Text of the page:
It’s my mom’s birthday today. She is 73. Sorry mom. I suppose divulging your age is the first rule of lady code I just broke.
Well, I say wear your age proudly. Because when you’ve lived 73 years and seen what my mom has seen, I think you just throw your hangups about age out the window.
My mom is my compass. She’s my lighthouse in the dark. She is my mom and that’s my everything.
I am probably one of the luckiest humans to have such a woman in their life that breathes into her hope, inspiration and security.
My mom doesn’t have it easy. She takes care of my sister, who is disabled. Mom has had her own bout of hardships. Three joint replacement surgeries, a life saving surgery when her intestine was blocked and she could have died. OH, and she’s a cancer survivor. So, there’s that.
Also, when you’re born in Frankfurt in 1941 you are surrounded by a world at war. To think this little being and many others like her, came in to this world under Germany’s darkest years. But if there’s a light one can not extinguish even during this dark period, it was my mom coming forth. Little Uta. I think she was born speaking and solving problems, but that’s just my admiration for her. I know she was a regular little girl, a person with her own hopes and dreams before she was my mom. It’s hard for us as children to picture our parents as people. I mean, you’re telling me they had lives before they devoted it all to us? Indeed. This is a hard fact for my own children to accept sometimes. When you wear the badge of ‘MOM’ it’s hard to be seen as anything else.
Sure like other children, I have fond memories of the way my mom smelled (Chanel No 5 during the 70s) and the smells of her kitchen too. We would have her homemade pizza every Saturday night. We watched the Muppet Show from our kitchen table my dad built. Kermit was smaller then on the 18 inch color television that wasn’t even remote control yet.
But I also have memories of my mom when I was in high school and college. The morning after a late night out, she would sit on my bed while I would sip a cup of tea she brought me. I’d share details of the night like I would share to a girl friend. I would preface certain stories with, “Okay, you’re not my mom right now, what I’m going to tell you.” And she would listen without raising an eyebrow. She didn’t judge or scoff. Let’s be real though. I was a pretty square kid. I didn’t really drink, I never did drugs, I was usually home by midnight, and my male conquests were theater boys I would crush on from afar only to find out they were gay. Translation- I didn’t get much action in college!
So there really wasn’t a whole lot for her to judge me on anyway. BUT, I still felt comfortable sharing all my funny stories, crazy happenings when there were some, and girl to girl details only other women get.
I remember one time either in my early adult years or when I was still in high school, my mom and I were having a heart to heart. In one of her somewhat bleak moments, she said to me with tears in her eyes, “You know, I could have been a lot of things. Maybe a doctor. Maybe a scientist. But I’m just a mom.”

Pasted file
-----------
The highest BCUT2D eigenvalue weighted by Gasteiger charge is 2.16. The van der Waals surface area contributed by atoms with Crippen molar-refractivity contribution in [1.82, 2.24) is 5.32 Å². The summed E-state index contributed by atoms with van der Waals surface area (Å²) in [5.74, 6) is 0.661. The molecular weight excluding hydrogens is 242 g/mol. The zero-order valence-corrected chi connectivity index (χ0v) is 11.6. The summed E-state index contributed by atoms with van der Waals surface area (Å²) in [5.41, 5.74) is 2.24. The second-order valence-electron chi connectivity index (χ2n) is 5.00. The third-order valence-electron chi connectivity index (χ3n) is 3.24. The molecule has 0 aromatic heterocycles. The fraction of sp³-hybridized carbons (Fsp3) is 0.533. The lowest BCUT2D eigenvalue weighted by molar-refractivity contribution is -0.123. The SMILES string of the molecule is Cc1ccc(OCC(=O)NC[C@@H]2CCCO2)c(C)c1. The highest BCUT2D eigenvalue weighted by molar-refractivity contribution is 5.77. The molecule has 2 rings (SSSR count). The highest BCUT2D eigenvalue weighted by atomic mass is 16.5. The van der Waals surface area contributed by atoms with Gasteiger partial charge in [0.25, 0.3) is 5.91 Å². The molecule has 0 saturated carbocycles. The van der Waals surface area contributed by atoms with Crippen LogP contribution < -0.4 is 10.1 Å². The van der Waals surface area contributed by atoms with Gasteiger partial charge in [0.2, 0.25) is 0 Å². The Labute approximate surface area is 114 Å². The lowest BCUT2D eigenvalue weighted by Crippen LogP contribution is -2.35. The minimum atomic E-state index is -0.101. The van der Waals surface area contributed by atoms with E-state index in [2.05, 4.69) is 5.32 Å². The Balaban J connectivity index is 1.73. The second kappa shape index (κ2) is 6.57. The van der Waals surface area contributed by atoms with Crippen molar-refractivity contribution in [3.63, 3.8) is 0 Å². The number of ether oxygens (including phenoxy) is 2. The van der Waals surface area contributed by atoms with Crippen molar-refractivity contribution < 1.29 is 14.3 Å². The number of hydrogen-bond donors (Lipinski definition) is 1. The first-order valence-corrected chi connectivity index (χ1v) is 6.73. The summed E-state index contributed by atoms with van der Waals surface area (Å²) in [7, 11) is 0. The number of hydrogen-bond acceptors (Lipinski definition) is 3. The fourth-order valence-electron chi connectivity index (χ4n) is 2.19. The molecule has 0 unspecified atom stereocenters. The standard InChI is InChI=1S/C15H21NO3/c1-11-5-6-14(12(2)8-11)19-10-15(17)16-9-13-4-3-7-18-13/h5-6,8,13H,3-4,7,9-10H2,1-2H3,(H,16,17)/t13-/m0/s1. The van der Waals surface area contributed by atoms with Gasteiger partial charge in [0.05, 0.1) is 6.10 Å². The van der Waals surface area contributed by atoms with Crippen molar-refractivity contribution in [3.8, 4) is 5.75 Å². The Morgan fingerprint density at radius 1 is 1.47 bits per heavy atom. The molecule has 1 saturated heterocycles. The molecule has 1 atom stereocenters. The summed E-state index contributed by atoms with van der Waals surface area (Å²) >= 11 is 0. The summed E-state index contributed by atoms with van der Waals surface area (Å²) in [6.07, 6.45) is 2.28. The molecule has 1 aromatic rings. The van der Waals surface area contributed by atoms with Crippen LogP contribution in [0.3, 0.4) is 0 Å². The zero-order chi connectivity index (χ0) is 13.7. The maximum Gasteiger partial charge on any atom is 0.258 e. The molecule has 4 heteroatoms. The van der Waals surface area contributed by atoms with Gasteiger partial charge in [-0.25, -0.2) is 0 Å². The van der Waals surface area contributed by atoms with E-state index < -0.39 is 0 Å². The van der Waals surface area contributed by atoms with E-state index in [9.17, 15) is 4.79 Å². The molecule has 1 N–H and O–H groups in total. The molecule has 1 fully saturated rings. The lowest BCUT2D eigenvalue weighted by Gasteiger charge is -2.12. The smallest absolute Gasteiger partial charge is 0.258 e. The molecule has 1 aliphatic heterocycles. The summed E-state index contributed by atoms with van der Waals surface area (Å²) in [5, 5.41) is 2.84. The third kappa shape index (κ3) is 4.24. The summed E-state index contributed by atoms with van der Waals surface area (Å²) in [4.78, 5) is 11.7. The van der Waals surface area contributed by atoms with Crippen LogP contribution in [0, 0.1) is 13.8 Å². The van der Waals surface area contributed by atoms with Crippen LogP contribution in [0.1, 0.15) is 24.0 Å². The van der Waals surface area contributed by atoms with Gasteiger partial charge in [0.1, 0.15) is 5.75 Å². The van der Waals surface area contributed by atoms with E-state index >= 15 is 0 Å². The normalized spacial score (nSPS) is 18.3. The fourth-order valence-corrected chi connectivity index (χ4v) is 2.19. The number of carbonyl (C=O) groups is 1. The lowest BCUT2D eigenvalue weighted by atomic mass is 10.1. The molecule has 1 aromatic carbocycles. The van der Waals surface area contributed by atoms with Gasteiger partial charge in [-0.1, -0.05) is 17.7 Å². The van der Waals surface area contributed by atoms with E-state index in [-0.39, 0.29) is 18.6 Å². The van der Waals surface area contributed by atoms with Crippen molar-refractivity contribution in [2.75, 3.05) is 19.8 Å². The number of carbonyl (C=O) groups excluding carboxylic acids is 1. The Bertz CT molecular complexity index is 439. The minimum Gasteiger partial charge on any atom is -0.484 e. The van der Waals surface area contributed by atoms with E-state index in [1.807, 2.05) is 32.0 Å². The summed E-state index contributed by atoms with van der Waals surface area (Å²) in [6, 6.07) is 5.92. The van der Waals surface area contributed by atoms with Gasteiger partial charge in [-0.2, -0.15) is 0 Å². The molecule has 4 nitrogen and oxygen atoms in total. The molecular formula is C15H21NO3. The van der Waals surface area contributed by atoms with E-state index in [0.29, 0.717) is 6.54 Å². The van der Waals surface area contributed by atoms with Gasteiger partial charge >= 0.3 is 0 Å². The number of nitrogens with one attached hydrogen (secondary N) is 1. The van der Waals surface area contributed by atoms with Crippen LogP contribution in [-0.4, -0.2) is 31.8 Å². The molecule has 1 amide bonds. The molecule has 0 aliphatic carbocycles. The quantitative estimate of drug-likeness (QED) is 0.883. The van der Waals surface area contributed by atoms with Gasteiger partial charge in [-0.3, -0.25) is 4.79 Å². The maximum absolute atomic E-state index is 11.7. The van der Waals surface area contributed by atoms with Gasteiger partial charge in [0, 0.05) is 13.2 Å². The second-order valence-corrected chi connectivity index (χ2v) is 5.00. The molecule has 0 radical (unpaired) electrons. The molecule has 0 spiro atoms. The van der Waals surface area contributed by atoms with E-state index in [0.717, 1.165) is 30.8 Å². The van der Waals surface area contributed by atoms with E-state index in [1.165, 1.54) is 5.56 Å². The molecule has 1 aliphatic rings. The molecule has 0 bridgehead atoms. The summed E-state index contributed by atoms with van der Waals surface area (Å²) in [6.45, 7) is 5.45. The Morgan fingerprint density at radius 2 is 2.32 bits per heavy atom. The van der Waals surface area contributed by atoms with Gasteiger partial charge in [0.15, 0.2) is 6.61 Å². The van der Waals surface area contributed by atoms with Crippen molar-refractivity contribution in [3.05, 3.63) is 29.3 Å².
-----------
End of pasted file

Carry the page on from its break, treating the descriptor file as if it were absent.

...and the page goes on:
It broke my heart. How could this woman not be satisfied with anything more than being my mom?! Had she been a career woman and not stayed home with her kids, what would life have been like? Selfishly, I was glad this was all she was. My mom. Our mom.
But I told her that she is more than ‘Just a Mom’. She is patience, and trust, nurture and light. She helps the downtrodden, she advocates for the helpless. She friends the homeless and the addicts. She counsels the stranger she strikes up conversation with.
She is an amazing woman that is more than just a mom. But a person who betters this world just by living in it. She raised me and my brother and sister. She looks after my dad and is his partner of 55 years. She reads and swallows up information by the libraries. She is one of the smartest people I know. She can cook up a pie crust and help you with your 401(k) paperwork. I don’t know how this woman does it.
Did I mention she moved here from Germany when she was 17 after marrying my dad? They had my brother a few years later and within less than 10 years had their own two children and fostered troubled children. Mixed race children in the 60s! They took a road trip with their black foster daughter and their own two children down to Atlanta. The guts they had. This is how my parents live. By example.
So yeah. You turn 73 with 3 grown kids of your own, 4 grandchildren, a husband you’ve been married to for 55 years; you wear that age proudly.
And mom, if you ever think you’re ‘just a mom’ and there was something else you could have been, think for a minute the lives you’ve touched. The ripple effect of what your living has created. How there should be more people like you that are as selfless, reliable and loving. I have never been more proud of you to just be my mom.